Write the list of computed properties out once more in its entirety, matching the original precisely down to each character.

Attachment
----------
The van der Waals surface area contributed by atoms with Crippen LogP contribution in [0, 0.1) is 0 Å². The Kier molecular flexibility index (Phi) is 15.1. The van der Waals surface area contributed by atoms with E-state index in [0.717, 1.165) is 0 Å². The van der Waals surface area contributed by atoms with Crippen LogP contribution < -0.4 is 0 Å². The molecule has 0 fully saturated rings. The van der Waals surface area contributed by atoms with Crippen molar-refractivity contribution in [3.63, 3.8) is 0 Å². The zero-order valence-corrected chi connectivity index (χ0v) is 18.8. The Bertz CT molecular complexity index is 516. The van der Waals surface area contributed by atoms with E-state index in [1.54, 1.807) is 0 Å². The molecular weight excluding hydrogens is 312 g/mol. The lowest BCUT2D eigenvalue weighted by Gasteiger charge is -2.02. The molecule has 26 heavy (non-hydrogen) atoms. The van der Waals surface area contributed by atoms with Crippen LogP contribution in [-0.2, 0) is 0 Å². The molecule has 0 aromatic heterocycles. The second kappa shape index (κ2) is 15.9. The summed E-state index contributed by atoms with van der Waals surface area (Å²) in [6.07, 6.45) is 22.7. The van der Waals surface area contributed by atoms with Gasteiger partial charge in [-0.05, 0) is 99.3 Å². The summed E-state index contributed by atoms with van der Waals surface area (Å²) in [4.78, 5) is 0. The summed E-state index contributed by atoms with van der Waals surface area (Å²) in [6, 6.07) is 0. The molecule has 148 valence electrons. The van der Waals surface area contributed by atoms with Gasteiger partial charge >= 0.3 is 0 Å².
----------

The van der Waals surface area contributed by atoms with Crippen LogP contribution in [0, 0.1) is 0 Å². The Kier molecular flexibility index (Phi) is 15.1. The van der Waals surface area contributed by atoms with E-state index in [0.717, 1.165) is 0 Å². The van der Waals surface area contributed by atoms with Crippen LogP contribution < -0.4 is 0 Å². The molecule has 0 fully saturated rings. The van der Waals surface area contributed by atoms with Crippen molar-refractivity contribution in [3.63, 3.8) is 0 Å². The zero-order valence-corrected chi connectivity index (χ0v) is 18.8. The Bertz CT molecular complexity index is 516. The van der Waals surface area contributed by atoms with E-state index in [1.54, 1.807) is 0 Å². The molecular weight excluding hydrogens is 312 g/mol. The lowest BCUT2D eigenvalue weighted by Gasteiger charge is -2.02. The molecule has 26 heavy (non-hydrogen) atoms. The van der Waals surface area contributed by atoms with Crippen LogP contribution in [-0.2, 0) is 0 Å². The molecule has 0 aromatic heterocycles. The second kappa shape index (κ2) is 15.9. The summed E-state index contributed by atoms with van der Waals surface area (Å²) in [6.07, 6.45) is 22.7. The van der Waals surface area contributed by atoms with Gasteiger partial charge in [-0.05, 0) is 99.3 Å². The summed E-state index contributed by atoms with van der Waals surface area (Å²) in [4.78, 5) is 0. The summed E-state index contributed by atoms with van der Waals surface area (Å²) in [6, 6.07) is 0. The molecule has 148 valence electrons. The van der Waals surface area contributed by atoms with Gasteiger partial charge >= 0.3 is 0 Å².